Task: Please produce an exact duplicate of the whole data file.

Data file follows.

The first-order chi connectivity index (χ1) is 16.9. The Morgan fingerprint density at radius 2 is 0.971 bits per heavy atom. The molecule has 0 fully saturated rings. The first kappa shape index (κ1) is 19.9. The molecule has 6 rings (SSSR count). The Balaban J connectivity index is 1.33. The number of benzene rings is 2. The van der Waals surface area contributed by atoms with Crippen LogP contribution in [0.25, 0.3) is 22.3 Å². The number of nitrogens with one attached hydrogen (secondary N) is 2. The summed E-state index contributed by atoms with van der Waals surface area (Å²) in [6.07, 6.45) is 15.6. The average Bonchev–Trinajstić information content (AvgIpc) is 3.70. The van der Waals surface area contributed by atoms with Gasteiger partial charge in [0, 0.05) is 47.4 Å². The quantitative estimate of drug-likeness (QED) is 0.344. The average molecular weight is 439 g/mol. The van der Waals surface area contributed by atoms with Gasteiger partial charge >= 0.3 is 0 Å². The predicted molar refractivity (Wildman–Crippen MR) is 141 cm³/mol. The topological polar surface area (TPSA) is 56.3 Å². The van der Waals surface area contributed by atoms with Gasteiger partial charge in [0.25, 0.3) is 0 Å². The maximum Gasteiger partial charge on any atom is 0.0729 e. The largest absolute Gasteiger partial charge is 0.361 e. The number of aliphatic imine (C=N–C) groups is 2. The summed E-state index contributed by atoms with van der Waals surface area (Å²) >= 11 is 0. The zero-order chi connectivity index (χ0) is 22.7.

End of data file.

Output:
The first-order chi connectivity index (χ1) is 16.9. The Morgan fingerprint density at radius 2 is 0.971 bits per heavy atom. The molecule has 0 fully saturated rings. The first kappa shape index (κ1) is 19.9. The molecule has 6 rings (SSSR count). The Balaban J connectivity index is 1.33. The number of benzene rings is 2. The van der Waals surface area contributed by atoms with Crippen LogP contribution in [0.25, 0.3) is 22.3 Å². The number of nitrogens with one attached hydrogen (secondary N) is 2. The summed E-state index contributed by atoms with van der Waals surface area (Å²) in [6.07, 6.45) is 15.6. The average Bonchev–Trinajstić information content (AvgIpc) is 3.70. The van der Waals surface area contributed by atoms with Gasteiger partial charge in [0, 0.05) is 47.4 Å². The quantitative estimate of drug-likeness (QED) is 0.344. The average molecular weight is 439 g/mol. The van der Waals surface area contributed by atoms with Gasteiger partial charge >= 0.3 is 0 Å². The predicted molar refractivity (Wildman–Crippen MR) is 141 cm³/mol. The topological polar surface area (TPSA) is 56.3 Å². The van der Waals surface area contributed by atoms with Gasteiger partial charge in [0.25, 0.3) is 0 Å². The maximum Gasteiger partial charge on any atom is 0.0729 e. The largest absolute Gasteiger partial charge is 0.361 e. The number of aliphatic imine (C=N–C) groups is 2. The summed E-state index contributed by atoms with van der Waals surface area (Å²) >= 11 is 0. The zero-order chi connectivity index (χ0) is 22.7.